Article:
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I'm attempting to prove that a particular contraction of the Riemann-Christoffel tensor is zero. I know that when the top and second of the bottom indices are contracted we get the Ricci tensor. But when the top and first bottom indices are contracted it is apparently zero:

$R^i_{ijk} = 0$.

This contraction is

$\frac{\partial}{\partial x^j}\Gamma^i_{ik} - \frac{\partial}{\partial x^k}\Gamma^i_{ij} + \Gamma^p_{ik}\Gamma^i_{pj} - \Gamma^p_{ij}\Gamma^i_{pk}$

The final two terms clearly cancel simply by relabelling dummy indices. We are left with

$\frac{1}{2} \left [\frac{\partial g^{il}}{\partial x^j}[ik,l] - \frac{\partial g^{il}}{\partial x^k}[ij,l] +g^{il} \left (\frac{\partial}{\partial x^j}[ik,l] - \frac{\partial}{\partial x^k}[ij,l]\right)\right ]$

In the last term if we just expand the Christoffel symbols of the first kind out and carry the derivatives through then all terms pair up and cancel. So, expanding the first two terms we are left with

$\frac{1}{2} \left [\frac{\partial g^{il}}{\partial x^j}\left ( \frac{\partial g_{il}}{\partial x_k} + \frac{\partial g_{kl}}{\partial x_i} - \frac{\partial g_{ik}}{\partial x_l}\right ) - \frac{\partial g^{il}}{\partial x^k} \left ( \frac{\partial g_{il}}{\partial x_j} + \frac{\partial g_{jl}}{\partial x_i} - \frac{\partial g_{ij}}{\partial x_l} \right )\right ]$

Again, simply relabelling dummy indices makes the second and third term cancel and the fifth and sixth term cancel. So we are left with just

$\frac{1}{2} \left [ \frac{\partial g^{il}}{\partial x^j}\frac{\partial g_{il}}{\partial x^k} - \frac{\partial g^{il}}{\partial x^k}\frac{\partial g_{il}}{\partial x^j} \right ]$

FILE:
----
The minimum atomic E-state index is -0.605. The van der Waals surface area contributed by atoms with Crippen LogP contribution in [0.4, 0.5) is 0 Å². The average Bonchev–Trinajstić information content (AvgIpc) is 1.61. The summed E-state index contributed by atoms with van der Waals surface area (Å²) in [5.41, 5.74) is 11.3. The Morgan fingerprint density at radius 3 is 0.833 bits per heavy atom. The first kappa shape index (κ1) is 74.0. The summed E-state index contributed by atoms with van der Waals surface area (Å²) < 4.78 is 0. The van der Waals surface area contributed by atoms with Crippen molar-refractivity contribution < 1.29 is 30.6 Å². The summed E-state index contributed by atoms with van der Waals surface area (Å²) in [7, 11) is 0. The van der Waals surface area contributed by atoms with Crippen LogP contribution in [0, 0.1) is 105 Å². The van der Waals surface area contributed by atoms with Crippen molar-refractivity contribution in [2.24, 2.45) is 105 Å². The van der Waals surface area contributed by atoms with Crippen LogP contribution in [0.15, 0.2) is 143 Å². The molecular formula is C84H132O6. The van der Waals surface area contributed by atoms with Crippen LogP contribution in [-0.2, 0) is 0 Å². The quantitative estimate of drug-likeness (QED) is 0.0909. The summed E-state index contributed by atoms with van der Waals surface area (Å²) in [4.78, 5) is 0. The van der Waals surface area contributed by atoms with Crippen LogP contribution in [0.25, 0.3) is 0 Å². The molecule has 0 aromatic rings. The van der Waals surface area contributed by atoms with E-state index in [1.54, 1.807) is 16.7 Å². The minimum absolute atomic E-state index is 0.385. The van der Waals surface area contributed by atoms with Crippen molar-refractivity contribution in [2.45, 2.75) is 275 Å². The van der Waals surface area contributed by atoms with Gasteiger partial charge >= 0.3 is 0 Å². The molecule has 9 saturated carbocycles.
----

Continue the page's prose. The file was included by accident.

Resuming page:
This is beautifully symmetric so it is hard to believe that it isn't zero. But, frustratingly, I haven't been able to show that it is zero. I'm sure there is some "obvious" reason but, not seeing it, I've been reduced to doing disgusting things like expanding the contravariant metric out in terms of the covariant metric and permutation symbols, which still hasn't worked. Can someone point me at the "obvious" reason this is zero?

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  • $\begingroup$ I am permanently confused by the tensor notation, but maybe it possible to use antisymmetry in those coordinates? Does $R_{ijk}^s = - R_{sjk}^i$? If so, that would show it ... right? $\endgroup$ – Lorenzo Aug 18 '15 at 0:59
  • $\begingroup$ Yes, $R^s_{ijk} = - R^i_{sjk}$, but proving that is completely equivalent to proving what I'm trying to show. So this is part of why I am confident that the thing I'm trying to show must be true. But that doesn't help me prove it. $\endgroup$ – gleedadswell Aug 18 '15 at 1:18
  • $\begingroup$ In other words, I'd also like to prove that $R^s_{ijk} = -R^i_{sjk}$, and haven't been able to prove that either. Proving either one immediately makes the other proof easy. But I've been unable to do either proof. $\endgroup$ – gleedadswell Aug 18 '15 at 1:21
  • $\begingroup$ Oops! And actually, that's not true. It is true that $R_{pijk} = - R_{ipjk}$ where $R_{pijk} = g_{pr}R^r_{ijk}$. That's not quite the same as $R^s_{ijk} = - R^i_{sjk}$. $\endgroup$ – gleedadswell Aug 18 '15 at 1:24